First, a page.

Intracellular selection of E. coli tRNALys, 3 as the primer for HIV-1 replication
© McCulley and Morrow; licensee BioMed Central Ltd. 2006
Published: 21 December 2006
HIV-1 has evolved to utilize mammalian tRNALys,3 as the primer for initiation of reverse transcription. Previous studies have suggested that HIV-1 preference for mammalian tRNALys,3 could be due to interactions of the lysl-synthetase with viral proteins, although this does not support or explain the alternate primer usage by HIV-1 with substituted primer binding site (PBS). To further elucidate the selection process, we have developed a complementation system in which the E. coli (Ec) tRNALys,3 gene is supplied on a plasmid that is co-transfected with HIV-1 proviral plasmid containing a substituted PBS with that of the 3' 18-terminal nucleotides of the EctRNALys,3. Co-transfection of plasmids encoding EctRNALys,3 with the HIV-1 proviral genome resulted in production of infectious virus. The levels of infectious virus were dependent on the amounts of EctRNALys,3 plasmid used in transfections. To further investigate the specificity of primer selection, several EctRNALys mutants were generated. Mutations in the anticodon region to correspond to tRNALys1,2 (EctRNALys1,2) did not affect the capacity of the tRNA to complement replication. Additional EctRNALys mutants with reduced aminoacylation had varied effects on capacity for complementation, with no clear correlation between aminoacylation and ability to complement. Collectively, the results of our studies establish that aminoacylation, per se, is not an absolute requirement of primer selection. The use of EctRNALys and the unique intracellular complementation system will allow further experiments to probe the mechanism of primer selection.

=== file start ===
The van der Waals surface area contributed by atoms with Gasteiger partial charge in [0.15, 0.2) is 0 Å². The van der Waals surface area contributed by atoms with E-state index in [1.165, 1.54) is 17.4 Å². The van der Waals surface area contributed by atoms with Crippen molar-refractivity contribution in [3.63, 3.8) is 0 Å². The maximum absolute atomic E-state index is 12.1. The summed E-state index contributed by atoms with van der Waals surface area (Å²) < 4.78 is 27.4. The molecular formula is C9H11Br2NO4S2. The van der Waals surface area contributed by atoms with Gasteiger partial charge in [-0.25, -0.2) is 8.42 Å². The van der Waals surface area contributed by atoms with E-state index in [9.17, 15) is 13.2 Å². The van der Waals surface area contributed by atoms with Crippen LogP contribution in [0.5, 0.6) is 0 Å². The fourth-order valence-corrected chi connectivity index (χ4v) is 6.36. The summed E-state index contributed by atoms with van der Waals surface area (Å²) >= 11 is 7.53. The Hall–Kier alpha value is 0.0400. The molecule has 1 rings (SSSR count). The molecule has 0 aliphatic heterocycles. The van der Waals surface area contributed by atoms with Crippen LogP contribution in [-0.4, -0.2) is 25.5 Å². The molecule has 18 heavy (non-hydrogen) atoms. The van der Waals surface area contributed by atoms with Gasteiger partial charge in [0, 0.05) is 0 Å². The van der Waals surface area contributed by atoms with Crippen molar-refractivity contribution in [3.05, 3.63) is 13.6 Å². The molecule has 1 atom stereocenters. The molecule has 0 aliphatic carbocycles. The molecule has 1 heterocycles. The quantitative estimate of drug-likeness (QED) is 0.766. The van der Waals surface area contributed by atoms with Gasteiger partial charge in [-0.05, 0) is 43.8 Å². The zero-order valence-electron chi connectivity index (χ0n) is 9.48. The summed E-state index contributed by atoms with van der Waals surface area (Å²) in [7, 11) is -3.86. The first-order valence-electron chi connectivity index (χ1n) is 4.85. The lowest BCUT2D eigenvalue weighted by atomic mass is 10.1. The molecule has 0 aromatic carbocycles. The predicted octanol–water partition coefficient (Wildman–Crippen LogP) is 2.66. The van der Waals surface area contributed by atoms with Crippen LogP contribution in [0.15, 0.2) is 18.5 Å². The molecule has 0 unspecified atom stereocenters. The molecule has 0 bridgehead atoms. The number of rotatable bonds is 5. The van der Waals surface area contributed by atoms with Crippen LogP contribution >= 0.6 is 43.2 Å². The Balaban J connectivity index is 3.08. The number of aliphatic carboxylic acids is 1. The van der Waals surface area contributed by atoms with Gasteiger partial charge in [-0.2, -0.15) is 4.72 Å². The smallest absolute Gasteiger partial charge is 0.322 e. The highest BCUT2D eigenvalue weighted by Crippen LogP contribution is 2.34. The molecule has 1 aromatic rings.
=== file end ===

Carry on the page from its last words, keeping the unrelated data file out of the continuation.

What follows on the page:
This article is published under license to BioMed Central Ltd.